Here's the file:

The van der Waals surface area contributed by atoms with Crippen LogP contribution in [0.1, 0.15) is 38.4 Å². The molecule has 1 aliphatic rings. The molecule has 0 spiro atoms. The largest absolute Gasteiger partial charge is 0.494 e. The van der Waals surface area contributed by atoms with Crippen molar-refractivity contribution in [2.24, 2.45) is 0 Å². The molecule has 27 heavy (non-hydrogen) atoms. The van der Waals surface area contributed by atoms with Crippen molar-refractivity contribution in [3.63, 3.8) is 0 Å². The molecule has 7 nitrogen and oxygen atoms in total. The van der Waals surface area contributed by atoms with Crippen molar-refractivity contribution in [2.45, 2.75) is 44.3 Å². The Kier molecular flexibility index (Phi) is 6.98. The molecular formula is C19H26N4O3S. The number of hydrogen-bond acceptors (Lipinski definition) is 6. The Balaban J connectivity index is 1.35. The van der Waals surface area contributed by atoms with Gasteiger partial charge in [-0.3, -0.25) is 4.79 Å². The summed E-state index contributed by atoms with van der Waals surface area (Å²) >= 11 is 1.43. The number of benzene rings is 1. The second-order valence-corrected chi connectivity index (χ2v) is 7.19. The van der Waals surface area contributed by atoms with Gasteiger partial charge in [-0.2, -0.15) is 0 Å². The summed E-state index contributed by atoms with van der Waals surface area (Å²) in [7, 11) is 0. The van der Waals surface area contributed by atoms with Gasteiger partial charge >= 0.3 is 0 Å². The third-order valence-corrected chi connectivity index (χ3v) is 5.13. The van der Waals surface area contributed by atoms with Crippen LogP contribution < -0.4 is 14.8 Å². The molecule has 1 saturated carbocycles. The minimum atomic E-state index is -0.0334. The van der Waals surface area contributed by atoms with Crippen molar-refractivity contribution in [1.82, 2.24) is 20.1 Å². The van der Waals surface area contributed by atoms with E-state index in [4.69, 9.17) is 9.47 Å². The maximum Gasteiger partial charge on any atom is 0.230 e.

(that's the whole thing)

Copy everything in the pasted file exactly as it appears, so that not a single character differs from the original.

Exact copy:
The van der Waals surface area contributed by atoms with Crippen LogP contribution in [0.1, 0.15) is 38.4 Å². The molecule has 1 aliphatic rings. The molecule has 0 spiro atoms. The largest absolute Gasteiger partial charge is 0.494 e. The van der Waals surface area contributed by atoms with Crippen molar-refractivity contribution in [2.24, 2.45) is 0 Å². The molecule has 27 heavy (non-hydrogen) atoms. The van der Waals surface area contributed by atoms with Crippen molar-refractivity contribution in [3.63, 3.8) is 0 Å². The molecule has 7 nitrogen and oxygen atoms in total. The van der Waals surface area contributed by atoms with Crippen molar-refractivity contribution in [2.45, 2.75) is 44.3 Å². The Kier molecular flexibility index (Phi) is 6.98. The molecular formula is C19H26N4O3S. The number of hydrogen-bond acceptors (Lipinski definition) is 6. The Balaban J connectivity index is 1.35. The van der Waals surface area contributed by atoms with Gasteiger partial charge in [-0.3, -0.25) is 4.79 Å². The summed E-state index contributed by atoms with van der Waals surface area (Å²) >= 11 is 1.43. The number of benzene rings is 1. The second-order valence-corrected chi connectivity index (χ2v) is 7.19. The van der Waals surface area contributed by atoms with Gasteiger partial charge in [-0.2, -0.15) is 0 Å². The summed E-state index contributed by atoms with van der Waals surface area (Å²) in [7, 11) is 0. The van der Waals surface area contributed by atoms with Gasteiger partial charge >= 0.3 is 0 Å². The third-order valence-corrected chi connectivity index (χ3v) is 5.13. The van der Waals surface area contributed by atoms with Crippen LogP contribution < -0.4 is 14.8 Å². The molecule has 1 saturated carbocycles. The minimum atomic E-state index is -0.0334. The van der Waals surface area contributed by atoms with Crippen molar-refractivity contribution in [1.82, 2.24) is 20.1 Å². The van der Waals surface area contributed by atoms with E-state index in [4.69, 9.17) is 9.47 Å². The maximum Gasteiger partial charge on any atom is 0.230 e.